N2 route along Wild Coast ‘to benefit locals’

From the "who do they think they're fooling" department:

Daily Dispatch 2008/11/18

THE economic spin-offs of a proposed N2 toll road through the ecologically sensitive Wild Coast outweighed potential damage to the environment and loss of wildlife diversity.

This is according to a draft Environmental Impact Report (EIR) r eleased last week for public comment.

The report, with a 69-page executive summary, was undertaken for the SA National Roads Agency Limited (Sanral).

The release is the latest step in the proposed construction of the motorway from Buffalo City through Transkei to Isipingo south of Durban, cutting out 85km of the existing N2 route. It will be interspersed with seven main toll plazas.

But the proposed motorway has environmentalists in a froth, who said together with planned mining of sensitive coastal dunes in the same area it could have a “disastrous” impact.

The report itself also stated that “the proposed new road would result in residual impacts of high significance in terms of loss of habitat (and) fragmentation of habitat”, and that the road would be ecologically sustainable if “secondary impacts could be controlled and conservation measures put in place”.

It added: “Overall, it is considered that the potential social benefits of the proposed project, as assessed along the entire route, and if enhanced as recommended, would outweigh the potential negative impact. ”

But John Clarke of Sustaining the Wild Coast initiative raised concerns over current capacity to manage the road and environment effectively.

“Based on my experience our current environmental governance systems are simply not meeting the present challenges, let alone being ready to take on the additional challenges that a massive motorway will bring,” he argued.

Environmentalists are also concerned that a portion of the road between Lusikisiki and Port Edward would bisect the Pondoland Centre of Endemism (PCE) and pass through sections of the proposed Wild Coast/Pondoland National Park.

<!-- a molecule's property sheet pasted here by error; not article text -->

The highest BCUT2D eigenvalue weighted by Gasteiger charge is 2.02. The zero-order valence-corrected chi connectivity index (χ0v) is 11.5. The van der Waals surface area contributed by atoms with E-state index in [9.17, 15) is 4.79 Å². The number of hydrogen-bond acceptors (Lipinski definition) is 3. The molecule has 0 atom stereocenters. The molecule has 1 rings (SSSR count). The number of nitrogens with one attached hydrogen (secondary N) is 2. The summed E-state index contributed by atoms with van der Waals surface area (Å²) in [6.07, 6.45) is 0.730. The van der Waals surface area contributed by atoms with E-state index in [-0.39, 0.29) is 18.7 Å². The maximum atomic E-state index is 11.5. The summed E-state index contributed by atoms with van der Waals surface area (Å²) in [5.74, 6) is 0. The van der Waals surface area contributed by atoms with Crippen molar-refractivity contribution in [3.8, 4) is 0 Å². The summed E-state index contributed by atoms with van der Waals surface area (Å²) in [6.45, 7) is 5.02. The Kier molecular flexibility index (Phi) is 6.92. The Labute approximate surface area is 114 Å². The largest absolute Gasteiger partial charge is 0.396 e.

The PCE has recently been recognised as one of 235 botanical global hotspots of plant diversity.

Combined with proposed mining in the area, the impact could be severe, Clarke said.

“The report says it is likely that other proposed projects in the area would further exacerbate the loss of habitat,” Clarke said.

“Reading the EIA for the mining proposal together with the EIA for the N2 Wild Coast toll road makes it quite obvious that the cumulative impact of both projects would be disastrous.”

The report said, however, that the economic spin-offs for the Eastern Cape could be substantial.

During construction phase, some 6800 direct and up to 21300 indirect jobs were expected to be created, with 900 permanent jobs and some 18000 indirect jobs created after the road was built.

It also found that once the road was operational, economic income would be improved and sectors such as agriculture, forestry, manufacturing, construction and trade and tourism would enjoy increased income.

“The estimated present (2007) value of this additional income is approximately R15829 million.”

It would also making driving through the former Transkei – notorious for the high number of accidents as a result of stock on the road – a lot safer, the report said.

“The probable tolls listed in the report means that in this highly impoverished area, a road which is meant to benefit the local people, is going to cost (a driver) at least R70 between Ntafufu and Port Edward,” said Bishop Geoff Davies.

“This road will further isolate the present commercial centres of Bizana, Flagstaff and Kokstad and will hardly benefit people in that region,” said Davies, who heads the Southern African Faith Communities’ Environment Institute.

The full EIA can be viewed in various towns including the East London central library and Mthatha public library. There are also a number of public open days with EIA teams and Sanral representatives, starting from Monday. For the full study see www.ccaenvironmental.co.za.


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